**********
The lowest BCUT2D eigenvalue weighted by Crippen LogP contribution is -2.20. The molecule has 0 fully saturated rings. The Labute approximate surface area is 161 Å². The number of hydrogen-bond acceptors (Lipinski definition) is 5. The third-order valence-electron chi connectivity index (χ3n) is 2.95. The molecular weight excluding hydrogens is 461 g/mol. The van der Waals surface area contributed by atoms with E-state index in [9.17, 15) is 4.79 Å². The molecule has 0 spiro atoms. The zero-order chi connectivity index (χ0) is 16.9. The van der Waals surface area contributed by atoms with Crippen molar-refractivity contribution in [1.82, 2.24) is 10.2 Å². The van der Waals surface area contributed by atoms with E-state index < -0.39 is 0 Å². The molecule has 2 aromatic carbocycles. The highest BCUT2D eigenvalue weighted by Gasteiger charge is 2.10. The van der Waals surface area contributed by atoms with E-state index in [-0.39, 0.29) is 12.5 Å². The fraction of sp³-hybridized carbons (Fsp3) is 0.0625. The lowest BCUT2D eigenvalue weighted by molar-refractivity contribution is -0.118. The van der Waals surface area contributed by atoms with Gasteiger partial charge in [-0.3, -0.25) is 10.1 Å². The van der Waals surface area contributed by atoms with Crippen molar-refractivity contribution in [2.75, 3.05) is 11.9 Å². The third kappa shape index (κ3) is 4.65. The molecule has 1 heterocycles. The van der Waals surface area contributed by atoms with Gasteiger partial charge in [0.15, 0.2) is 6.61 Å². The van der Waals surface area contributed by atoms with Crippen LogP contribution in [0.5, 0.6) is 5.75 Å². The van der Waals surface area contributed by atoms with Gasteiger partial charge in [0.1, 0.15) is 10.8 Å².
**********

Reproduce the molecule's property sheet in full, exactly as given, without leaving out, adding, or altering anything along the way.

The lowest BCUT2D eigenvalue weighted by Crippen LogP contribution is -2.20. The molecule has 0 fully saturated rings. The Labute approximate surface area is 161 Å². The number of hydrogen-bond acceptors (Lipinski definition) is 5. The third-order valence-electron chi connectivity index (χ3n) is 2.95. The molecular weight excluding hydrogens is 461 g/mol. The van der Waals surface area contributed by atoms with E-state index in [9.17, 15) is 4.79 Å². The molecule has 0 spiro atoms. The zero-order chi connectivity index (χ0) is 16.9. The van der Waals surface area contributed by atoms with Crippen molar-refractivity contribution in [1.82, 2.24) is 10.2 Å². The van der Waals surface area contributed by atoms with E-state index < -0.39 is 0 Å². The molecule has 2 aromatic carbocycles. The highest BCUT2D eigenvalue weighted by Gasteiger charge is 2.10. The van der Waals surface area contributed by atoms with E-state index in [-0.39, 0.29) is 12.5 Å². The fraction of sp³-hybridized carbons (Fsp3) is 0.0625. The lowest BCUT2D eigenvalue weighted by molar-refractivity contribution is -0.118. The van der Waals surface area contributed by atoms with Gasteiger partial charge in [-0.3, -0.25) is 10.1 Å². The van der Waals surface area contributed by atoms with Crippen molar-refractivity contribution in [2.75, 3.05) is 11.9 Å². The third kappa shape index (κ3) is 4.65. The molecule has 1 heterocycles. The van der Waals surface area contributed by atoms with Gasteiger partial charge in [0.15, 0.2) is 6.61 Å². The van der Waals surface area contributed by atoms with Crippen LogP contribution in [0.5, 0.6) is 5.75 Å². The van der Waals surface area contributed by atoms with Gasteiger partial charge in [0.1, 0.15) is 10.8 Å².